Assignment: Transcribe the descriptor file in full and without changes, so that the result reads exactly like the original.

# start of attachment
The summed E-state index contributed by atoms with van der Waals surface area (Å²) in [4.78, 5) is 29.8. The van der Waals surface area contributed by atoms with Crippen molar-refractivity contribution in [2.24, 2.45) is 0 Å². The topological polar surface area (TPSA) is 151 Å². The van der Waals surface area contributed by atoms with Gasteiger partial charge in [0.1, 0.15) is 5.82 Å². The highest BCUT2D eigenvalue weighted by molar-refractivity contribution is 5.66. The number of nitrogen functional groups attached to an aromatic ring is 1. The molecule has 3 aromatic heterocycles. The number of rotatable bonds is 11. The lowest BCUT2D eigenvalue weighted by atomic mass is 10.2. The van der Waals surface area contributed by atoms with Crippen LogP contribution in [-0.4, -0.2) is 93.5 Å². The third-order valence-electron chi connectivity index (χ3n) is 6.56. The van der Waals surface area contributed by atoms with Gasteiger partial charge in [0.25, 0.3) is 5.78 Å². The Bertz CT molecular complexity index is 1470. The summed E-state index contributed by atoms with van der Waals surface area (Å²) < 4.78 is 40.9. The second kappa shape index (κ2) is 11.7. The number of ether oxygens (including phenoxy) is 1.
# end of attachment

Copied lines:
The summed E-state index contributed by atoms with van der Waals surface area (Å²) in [4.78, 5) is 29.8. The van der Waals surface area contributed by atoms with Crippen molar-refractivity contribution in [2.24, 2.45) is 0 Å². The topological polar surface area (TPSA) is 151 Å². The van der Waals surface area contributed by atoms with Gasteiger partial charge in [0.1, 0.15) is 5.82 Å². The highest BCUT2D eigenvalue weighted by molar-refractivity contribution is 5.66. The number of nitrogen functional groups attached to an aromatic ring is 1. The molecule has 3 aromatic heterocycles. The number of rotatable bonds is 11. The lowest BCUT2D eigenvalue weighted by atomic mass is 10.2. The van der Waals surface area contributed by atoms with Crippen LogP contribution in [-0.4, -0.2) is 93.5 Å². The third-order valence-electron chi connectivity index (χ3n) is 6.56. The van der Waals surface area contributed by atoms with Gasteiger partial charge in [0.25, 0.3) is 5.78 Å². The Bertz CT molecular complexity index is 1470. The summed E-state index contributed by atoms with van der Waals surface area (Å²) < 4.78 is 40.9. The second kappa shape index (κ2) is 11.7. The number of ether oxygens (including phenoxy) is 1.